As best shown in FIGS. 5 and 6, the porous insert 78 defines a multiplicity of labyrinthine internal passages arranged to provide fluid communication through the porous insert. For example, the porous insert 78 may comprise a fully reticulated or open cell polyurethane foam, a plastic-based matrix, a nonwoven mesh or a screen. The porous insert 78 may be flexible, semi-rigid or rigid. Several materials may be used, and suitable porosities may vary by material. For example, the porous insert 78 may comprise flexible reticulated or semi-reticulated foam having an uncompressed porosity between approximately 100 ppi and 5 ppi (254 ppc and 12.7 ppc); more desirably 60 ppi and 5 ppi (152.4 ppc and 12.7 ppc); and even more desirably 40 ppi and 10 ppi (101.6 ppc and 25.4 ppc). One such suitable foam may be obtained from Fritz Nauer A G, Oberwolfhauserstrasse, 8633 Wolfhausen, Switzerland, under the product name HDH 35 ANTH, product number 100017. As another example, the porous insert 78 may comprise a rigid plastic-based matrix having a porosity between 500 μM and 125 μM. One such suitable matrix may be obtained from Porex Technologies, 500 Bohannon Road, Fairburn, Ga. 30213, under the product number X-4912. Other suitable materials and porosities may be used.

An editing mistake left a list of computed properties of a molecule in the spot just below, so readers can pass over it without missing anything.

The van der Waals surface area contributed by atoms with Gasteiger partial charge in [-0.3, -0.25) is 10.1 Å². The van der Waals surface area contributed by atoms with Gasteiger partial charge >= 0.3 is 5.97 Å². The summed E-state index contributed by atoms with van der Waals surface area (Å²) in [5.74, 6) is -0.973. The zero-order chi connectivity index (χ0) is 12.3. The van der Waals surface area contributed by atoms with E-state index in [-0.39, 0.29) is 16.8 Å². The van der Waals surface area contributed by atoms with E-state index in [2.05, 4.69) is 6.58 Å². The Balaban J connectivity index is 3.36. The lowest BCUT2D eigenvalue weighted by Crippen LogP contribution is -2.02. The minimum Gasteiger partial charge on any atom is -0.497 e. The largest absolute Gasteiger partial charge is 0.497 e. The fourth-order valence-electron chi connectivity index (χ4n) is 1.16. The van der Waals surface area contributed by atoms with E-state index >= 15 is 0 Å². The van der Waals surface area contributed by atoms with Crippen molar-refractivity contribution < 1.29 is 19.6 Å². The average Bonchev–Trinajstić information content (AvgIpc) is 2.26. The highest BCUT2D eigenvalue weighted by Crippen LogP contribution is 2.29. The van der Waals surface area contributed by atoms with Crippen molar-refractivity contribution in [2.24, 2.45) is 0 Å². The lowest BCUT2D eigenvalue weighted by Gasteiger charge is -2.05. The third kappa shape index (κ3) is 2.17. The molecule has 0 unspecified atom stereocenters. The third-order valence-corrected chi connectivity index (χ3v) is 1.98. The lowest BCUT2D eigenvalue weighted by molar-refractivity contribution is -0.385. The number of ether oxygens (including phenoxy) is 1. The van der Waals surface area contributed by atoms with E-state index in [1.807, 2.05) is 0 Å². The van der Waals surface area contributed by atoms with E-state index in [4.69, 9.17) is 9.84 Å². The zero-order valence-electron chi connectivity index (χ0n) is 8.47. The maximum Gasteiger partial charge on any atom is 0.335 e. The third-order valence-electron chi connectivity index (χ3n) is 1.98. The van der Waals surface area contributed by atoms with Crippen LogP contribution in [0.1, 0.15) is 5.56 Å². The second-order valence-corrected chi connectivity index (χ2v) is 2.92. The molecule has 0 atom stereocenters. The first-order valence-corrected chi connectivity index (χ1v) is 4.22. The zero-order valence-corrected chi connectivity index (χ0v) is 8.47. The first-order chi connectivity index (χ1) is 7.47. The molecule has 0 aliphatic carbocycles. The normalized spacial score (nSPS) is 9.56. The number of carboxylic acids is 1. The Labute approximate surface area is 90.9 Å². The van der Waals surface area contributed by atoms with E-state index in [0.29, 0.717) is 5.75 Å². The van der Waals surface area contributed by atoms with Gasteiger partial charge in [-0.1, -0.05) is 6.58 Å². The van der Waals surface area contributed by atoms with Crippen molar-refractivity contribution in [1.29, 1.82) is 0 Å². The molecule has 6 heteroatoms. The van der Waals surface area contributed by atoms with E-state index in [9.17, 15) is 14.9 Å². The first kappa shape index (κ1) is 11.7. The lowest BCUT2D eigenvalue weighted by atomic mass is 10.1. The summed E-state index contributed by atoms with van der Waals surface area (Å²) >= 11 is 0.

The porous insert 78 may have any suitable shape. The illustrated insert 78 is cylindrical to correspond to the shape of the second chamber 112 of the port 64. However, the insert 78 may have a shape (e.g., rectangular) that does not correspond to the shape of the port 64. In addition, the insert 78 may be installed in the port 64 in alternative orientations, such as in a folded condition. Moreover, the insert 78 may have discontinuities such one or more bores through the insert or one or more ridges (e.g., radial wedge cuts) (not shown).